Cable Operators Head To The Clouds -- Will Addressable Ads Come Along?
Cable system operators are finally moving to a point where the description of their business will truly be a misnomer. Increasingly, entertainment distribution systems are working wirelessly.
Years ago cable companies were smart enough to make sure they were in the broadband business -- all to keep the entertainment pipes viable. Still, cable companies have been spending billions on set-top boxes -- and continue to do so.
But now Comcast -- with a new generation of its Xfinity Web service -- has moved even further away from the set-top box infrastructure -- first with its mobile app, and now with the shift of many navigation tools to the "cloud."
Here's Brian Roberts, chief executive officer of Comcast, as he demonstrated the new service at a very fast 1 gigabyte per second download speed on Thursday: "This is cloud computing, not necessarily cloud storage," he said. "The cloud allows you to have faster innovation to be able to take all the brains of the [program] guide -- the search, personalization and recommendations -- and pull it out of the cable box."
Here's another possible "cloud" benefit Roberts didn't talk about: helping to solve the cable industry's problems with addressable advertising, which according to many experts, gets into real trouble when it comes to the different protocols of many set-top box designs.
Even before cloud technology, competition had pushed cable operators to leave some of their cord connections somewhat behind -- especially with their overall "TV Everywhere" efforts. They know competitors like Netflix -- and perhaps Google TV or Apple TV -- aren't going away.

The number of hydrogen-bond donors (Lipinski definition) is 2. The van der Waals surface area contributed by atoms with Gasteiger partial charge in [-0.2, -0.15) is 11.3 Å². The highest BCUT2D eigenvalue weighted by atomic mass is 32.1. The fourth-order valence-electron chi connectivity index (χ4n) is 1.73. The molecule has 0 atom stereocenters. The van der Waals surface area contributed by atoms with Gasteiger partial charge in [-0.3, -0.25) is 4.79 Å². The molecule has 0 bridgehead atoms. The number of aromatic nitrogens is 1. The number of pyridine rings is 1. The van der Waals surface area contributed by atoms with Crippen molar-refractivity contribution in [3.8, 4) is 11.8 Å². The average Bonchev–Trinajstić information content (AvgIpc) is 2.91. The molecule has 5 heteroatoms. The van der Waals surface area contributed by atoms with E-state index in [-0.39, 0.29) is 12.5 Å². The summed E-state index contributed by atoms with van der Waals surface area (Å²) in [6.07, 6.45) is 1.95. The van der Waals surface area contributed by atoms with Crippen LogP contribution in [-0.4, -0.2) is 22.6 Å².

The iPad and other tablets can do lots of stuff the set-top box can do. Already the box can replace a cable remote. Replacing the rest of cable's infrastructure is probably not that far behind.
Experts feel that, with exponentially growing entertainment content, cable operators will have no choice but to think more about cloud technology -- and all that will rub some the wrong way. After all, who controls the actual TV and movie content after all?
Much controversy has already surrounded so-called "network DVRs." Studios are concerned because storage facilities for entertainment content would be housed at a central location controlled by cable operators.
The best media companies are always transforming, hoping to keep pace with their consumers. But that path won't be an easy one. Seems all media partners will meet in the clouds to do battle.